The mind is like a dog that barks but can’t bite – unless we let it

A dog that barks ferociously can terrify passers-by. Their fear disappears, however, if they come to know that the dog barks loudly, but can’t bite.

Our mind is that kind of dog. It susurrates, sweet-talks and screams, diverting us from important things and goading us to do things that have caught its fancy. If we yield to it, we end up doing unimportant, useless or even unconscionable things. To protect ourselves from this dog-like mind, the vital insight is: no matter how fiercely it barks, it can’t bite – unless we let it bite.

How do we let it bite? By identifying with it and doing its bidding, thereby letting it harm us. If we can just avoid mistaking its voice to be our voice, we can take away its power to bite us, even if it keeps barking.

The Bhagavad-gita (06.05) urges us to elevate ourselves with the mind, and not degrade ourselves. This exhortation implies that we have the capacity to choose how the mind affects us. How can we access that capacity? By applying the Gita’s recommendation to practice bhakti-yoga.

By cultivating bhakti, we learn to focus our consciousness on Krishna. The more we busy ourselves in remembering and serving him, the more we enhance our capacity to neglect the mind. Thus, we can avoid its bites, even if its barks continue.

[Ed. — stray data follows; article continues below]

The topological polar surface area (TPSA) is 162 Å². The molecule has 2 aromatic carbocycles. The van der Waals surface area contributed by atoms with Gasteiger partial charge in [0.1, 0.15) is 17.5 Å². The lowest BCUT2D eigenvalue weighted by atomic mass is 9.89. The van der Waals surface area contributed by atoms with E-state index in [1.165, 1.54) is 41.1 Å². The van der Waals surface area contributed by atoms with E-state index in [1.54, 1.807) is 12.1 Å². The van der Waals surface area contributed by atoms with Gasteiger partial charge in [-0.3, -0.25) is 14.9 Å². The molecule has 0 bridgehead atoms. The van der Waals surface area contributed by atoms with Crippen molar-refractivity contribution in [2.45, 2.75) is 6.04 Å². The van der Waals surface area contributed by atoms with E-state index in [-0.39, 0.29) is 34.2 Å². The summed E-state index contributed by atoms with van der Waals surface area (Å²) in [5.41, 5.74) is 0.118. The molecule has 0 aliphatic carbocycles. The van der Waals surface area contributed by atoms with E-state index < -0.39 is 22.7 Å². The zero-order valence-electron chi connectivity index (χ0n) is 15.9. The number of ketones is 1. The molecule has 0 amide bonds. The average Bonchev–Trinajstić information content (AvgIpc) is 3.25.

Over time, as we relish the sweetness of absorption in Krishna, the mind realizes that Krishna offers far greater happiness than all the things it has been fancying for so long. Thereafter, it stops barking, and we attain lasting peace (06.07).

Even if we can’t stop the mind’s barks right now, we can still avoid its bites by remembering that we are not our mind and staying fixed in Krishna’s service.

To know more about this verse, please click on the image

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  1. Great piece of writing, Chaitanya Charan. Your writing just keeps getting better and better. Keep them coming.

    I once saw two devotees in NYC do a play where one devotee played the other devotee’s mind, goading him to do frivolous things. The dialogue was hilarious and you really got the realization that the mind is like another person inside the body, until comes under our control. Srila Prabhupada once said we should treat our mind like a treacherous friend.

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    • Thanks for the comment. Yes, the drama is popular in ISKCON and it serves as a memorable visual depiction of a subtle philosophical reality.

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